So this traffic must be almost as cheap as Amazon's own intra-territory exchange. Probably that's why they were being so nice. They probably are even somewhat happy to generate some more traffic directly for Google as the ratio is usually a leverage for the network guys.
But, surely, it's still very cool of them to drop the customer's bill.
I wonder, though, how was one ever to know that Google stripped their feedfetcher of even the basics of "intellect" and allowed one single spreadsheet to generate incoming 250 gigs hourly while not being open.
So, after all it's Amazon's and Google poor designs that hammered the guy and a common business sense for Amazon to let it go for the customer and just study the case together with Google.
Offering the refund was really nice. Asking to pay for the services would not have been a jerk move, because Amazon wasn't responsible for the extra costs either. I usually root for the little guy, but in this case, if anyone else might be expected to foot the bill, it should be Google for building a system that needlessly slurps 250GB/h without any apparent capping or rate-limiting, caused by a single spreadsheet. Just because Amazon S3 is huge and probably doesn't feel a thing doesn't mean it's a good idea, what if it were 500 spreadsheets doing this?
What if that FeederBot were to gorge itself onto one Google's own CDNs? Sure it's probably just a drop in the ocean for Google as well, but I bet they'd rather not experience this "minor inefficiency".
Does merely having the spreadsheet passively open in a browser trigger that, or was some other process re-loading the spreadsheet every hour? (If the former, I wouldn't be as forgiving of Google. I understand the desire not to cache possibly-private data, but proper URL design and conditional GETs should be able to prevent the entire download on an automatic hourly schedule. And even if the latter – the author had chosen to reload the spreadsheet each hour – I'd want Google's design to allow browser-side caching to work for such embedded and/or generated images.)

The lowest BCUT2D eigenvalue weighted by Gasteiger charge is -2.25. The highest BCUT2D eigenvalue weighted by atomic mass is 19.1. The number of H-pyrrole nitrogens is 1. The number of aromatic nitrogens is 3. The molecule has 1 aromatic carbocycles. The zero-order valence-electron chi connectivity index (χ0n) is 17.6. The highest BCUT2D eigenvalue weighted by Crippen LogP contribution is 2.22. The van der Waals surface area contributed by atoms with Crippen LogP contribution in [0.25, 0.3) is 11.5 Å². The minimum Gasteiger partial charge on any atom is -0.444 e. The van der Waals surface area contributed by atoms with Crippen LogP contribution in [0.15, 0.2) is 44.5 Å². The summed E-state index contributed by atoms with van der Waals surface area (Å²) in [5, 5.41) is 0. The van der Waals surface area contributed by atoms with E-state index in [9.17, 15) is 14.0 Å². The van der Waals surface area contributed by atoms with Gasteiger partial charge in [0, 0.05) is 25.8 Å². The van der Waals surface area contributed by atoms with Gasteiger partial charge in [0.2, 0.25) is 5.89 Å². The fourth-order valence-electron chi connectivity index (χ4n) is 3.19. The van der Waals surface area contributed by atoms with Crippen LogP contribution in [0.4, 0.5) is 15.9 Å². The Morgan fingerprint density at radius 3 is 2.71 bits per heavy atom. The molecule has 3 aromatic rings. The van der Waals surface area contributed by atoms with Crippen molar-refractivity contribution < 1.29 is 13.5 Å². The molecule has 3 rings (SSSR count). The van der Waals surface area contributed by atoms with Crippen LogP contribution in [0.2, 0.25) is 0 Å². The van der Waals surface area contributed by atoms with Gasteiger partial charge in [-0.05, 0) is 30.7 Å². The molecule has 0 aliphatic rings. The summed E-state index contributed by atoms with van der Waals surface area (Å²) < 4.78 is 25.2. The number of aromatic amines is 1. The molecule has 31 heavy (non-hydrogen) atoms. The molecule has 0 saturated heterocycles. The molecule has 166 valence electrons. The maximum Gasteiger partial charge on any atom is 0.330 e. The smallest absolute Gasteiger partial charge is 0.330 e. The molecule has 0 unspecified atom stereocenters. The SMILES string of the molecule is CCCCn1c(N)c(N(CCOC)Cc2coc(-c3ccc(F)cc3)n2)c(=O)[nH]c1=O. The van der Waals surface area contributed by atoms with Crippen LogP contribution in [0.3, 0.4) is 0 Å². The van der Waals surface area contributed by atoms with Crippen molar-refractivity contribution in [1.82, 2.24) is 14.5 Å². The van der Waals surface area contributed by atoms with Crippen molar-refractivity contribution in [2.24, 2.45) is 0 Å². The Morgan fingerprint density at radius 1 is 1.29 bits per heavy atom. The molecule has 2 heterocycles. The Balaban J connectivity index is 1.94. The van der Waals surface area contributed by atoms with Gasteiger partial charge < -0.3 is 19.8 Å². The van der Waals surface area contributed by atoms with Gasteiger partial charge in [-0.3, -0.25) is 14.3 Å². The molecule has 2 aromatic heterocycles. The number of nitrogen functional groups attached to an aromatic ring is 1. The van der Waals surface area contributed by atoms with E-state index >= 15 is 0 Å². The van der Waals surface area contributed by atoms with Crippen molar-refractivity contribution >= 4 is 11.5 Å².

In either case, this seems odd, unless the URL is especially noted as 'volatile', and/or there are other parts of the spreadsheet that might trigger conditional calculations/notifications based on that URL's contents. (And don't S3 resources have last-modified-dates or etags for conditional GETs?)
This is the main reason I'd never use AWS to host anything public.
First, the problem isn't inherent to virtual hosting services, you could just as easily get hit by this on a bare-metal site, though the interplay of S3 and Google Docs is an added dimension.
Cutting off all services opens the door for a class of DoS attacks. Simply direct enough traffic at a single account's assets, and you'll knock them offline for a given billing cycle. If the attack is cheap to launch (botnet, URL referral network, etc.) it's a cheap attack. Different entities would have different cut-off and degradation policies.
Better would be to identify the parameters of a specific anomalous traffic pattern, but this can be hard.